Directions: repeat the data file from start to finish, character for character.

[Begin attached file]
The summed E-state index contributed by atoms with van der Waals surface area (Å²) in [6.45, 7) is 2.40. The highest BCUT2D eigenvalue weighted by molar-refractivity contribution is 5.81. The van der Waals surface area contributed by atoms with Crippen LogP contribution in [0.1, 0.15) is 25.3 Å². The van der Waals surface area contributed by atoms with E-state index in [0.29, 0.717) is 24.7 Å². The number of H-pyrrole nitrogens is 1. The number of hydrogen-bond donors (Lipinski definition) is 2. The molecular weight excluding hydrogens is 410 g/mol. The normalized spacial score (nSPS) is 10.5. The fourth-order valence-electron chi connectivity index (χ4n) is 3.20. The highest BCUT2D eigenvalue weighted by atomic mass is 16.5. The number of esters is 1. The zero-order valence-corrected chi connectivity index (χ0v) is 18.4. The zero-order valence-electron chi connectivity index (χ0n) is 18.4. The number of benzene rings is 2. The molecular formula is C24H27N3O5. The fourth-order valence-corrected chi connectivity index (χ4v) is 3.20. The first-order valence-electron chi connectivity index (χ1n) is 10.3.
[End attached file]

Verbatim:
The summed E-state index contributed by atoms with van der Waals surface area (Å²) in [6.45, 7) is 2.40. The highest BCUT2D eigenvalue weighted by molar-refractivity contribution is 5.81. The van der Waals surface area contributed by atoms with Crippen LogP contribution in [0.1, 0.15) is 25.3 Å². The van der Waals surface area contributed by atoms with E-state index in [0.29, 0.717) is 24.7 Å². The number of H-pyrrole nitrogens is 1. The number of hydrogen-bond donors (Lipinski definition) is 2. The molecular weight excluding hydrogens is 410 g/mol. The normalized spacial score (nSPS) is 10.5. The fourth-order valence-electron chi connectivity index (χ4n) is 3.20. The highest BCUT2D eigenvalue weighted by atomic mass is 16.5. The number of esters is 1. The zero-order valence-corrected chi connectivity index (χ0v) is 18.4. The zero-order valence-electron chi connectivity index (χ0n) is 18.4. The number of benzene rings is 2. The molecular formula is C24H27N3O5. The fourth-order valence-corrected chi connectivity index (χ4v) is 3.20. The first-order valence-electron chi connectivity index (χ1n) is 10.3.